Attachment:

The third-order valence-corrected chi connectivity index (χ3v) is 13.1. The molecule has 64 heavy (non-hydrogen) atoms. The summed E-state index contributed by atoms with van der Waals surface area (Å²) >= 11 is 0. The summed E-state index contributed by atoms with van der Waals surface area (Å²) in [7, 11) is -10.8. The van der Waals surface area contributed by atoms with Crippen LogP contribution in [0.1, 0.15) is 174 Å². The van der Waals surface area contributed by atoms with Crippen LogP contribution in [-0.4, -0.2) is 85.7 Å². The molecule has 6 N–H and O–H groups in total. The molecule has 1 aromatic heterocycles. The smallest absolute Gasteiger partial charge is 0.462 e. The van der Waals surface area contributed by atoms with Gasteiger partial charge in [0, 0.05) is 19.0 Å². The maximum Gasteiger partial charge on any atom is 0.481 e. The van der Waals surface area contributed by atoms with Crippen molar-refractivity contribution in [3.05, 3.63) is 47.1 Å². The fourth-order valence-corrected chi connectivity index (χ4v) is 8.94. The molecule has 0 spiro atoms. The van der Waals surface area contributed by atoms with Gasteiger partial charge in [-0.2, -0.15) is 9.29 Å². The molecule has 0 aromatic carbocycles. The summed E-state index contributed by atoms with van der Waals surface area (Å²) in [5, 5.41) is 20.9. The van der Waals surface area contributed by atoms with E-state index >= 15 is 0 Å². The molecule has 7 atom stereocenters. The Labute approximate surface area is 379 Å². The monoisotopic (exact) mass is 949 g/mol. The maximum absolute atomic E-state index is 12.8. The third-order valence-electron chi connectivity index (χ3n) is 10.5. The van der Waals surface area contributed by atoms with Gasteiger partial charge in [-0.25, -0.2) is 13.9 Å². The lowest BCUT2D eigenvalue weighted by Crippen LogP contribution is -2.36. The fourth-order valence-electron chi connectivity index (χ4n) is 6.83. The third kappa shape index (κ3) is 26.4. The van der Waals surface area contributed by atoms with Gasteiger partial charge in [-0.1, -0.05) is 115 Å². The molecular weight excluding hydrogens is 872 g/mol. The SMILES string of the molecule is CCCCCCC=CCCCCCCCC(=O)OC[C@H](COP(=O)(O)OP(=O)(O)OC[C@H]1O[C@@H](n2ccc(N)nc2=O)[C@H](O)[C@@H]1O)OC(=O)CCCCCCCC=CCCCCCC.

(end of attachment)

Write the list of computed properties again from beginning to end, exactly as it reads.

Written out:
The third-order valence-corrected chi connectivity index (χ3v) is 13.1. The molecule has 64 heavy (non-hydrogen) atoms. The summed E-state index contributed by atoms with van der Waals surface area (Å²) >= 11 is 0. The summed E-state index contributed by atoms with van der Waals surface area (Å²) in [7, 11) is -10.8. The van der Waals surface area contributed by atoms with Crippen LogP contribution in [0.1, 0.15) is 174 Å². The van der Waals surface area contributed by atoms with Crippen LogP contribution in [-0.4, -0.2) is 85.7 Å². The molecule has 6 N–H and O–H groups in total. The molecule has 1 aromatic heterocycles. The smallest absolute Gasteiger partial charge is 0.462 e. The van der Waals surface area contributed by atoms with Gasteiger partial charge in [0, 0.05) is 19.0 Å². The maximum Gasteiger partial charge on any atom is 0.481 e. The van der Waals surface area contributed by atoms with Crippen molar-refractivity contribution in [3.05, 3.63) is 47.1 Å². The fourth-order valence-corrected chi connectivity index (χ4v) is 8.94. The molecule has 0 spiro atoms. The van der Waals surface area contributed by atoms with Gasteiger partial charge in [-0.2, -0.15) is 9.29 Å². The molecule has 0 aromatic carbocycles. The summed E-state index contributed by atoms with van der Waals surface area (Å²) in [5, 5.41) is 20.9. The van der Waals surface area contributed by atoms with E-state index >= 15 is 0 Å². The molecule has 7 atom stereocenters. The Labute approximate surface area is 379 Å². The monoisotopic (exact) mass is 949 g/mol. The maximum absolute atomic E-state index is 12.8. The third-order valence-electron chi connectivity index (χ3n) is 10.5. The van der Waals surface area contributed by atoms with Gasteiger partial charge in [-0.25, -0.2) is 13.9 Å². The lowest BCUT2D eigenvalue weighted by Crippen LogP contribution is -2.36. The fourth-order valence-electron chi connectivity index (χ4n) is 6.83. The third kappa shape index (κ3) is 26.4. The van der Waals surface area contributed by atoms with Gasteiger partial charge in [-0.1, -0.05) is 115 Å². The molecular weight excluding hydrogens is 872 g/mol. The SMILES string of the molecule is CCCCCCC=CCCCCCCCC(=O)OC[C@H](COP(=O)(O)OP(=O)(O)OC[C@H]1O[C@@H](n2ccc(N)nc2=O)[C@H](O)[C@@H]1O)OC(=O)CCCCCCCC=CCCCCCC.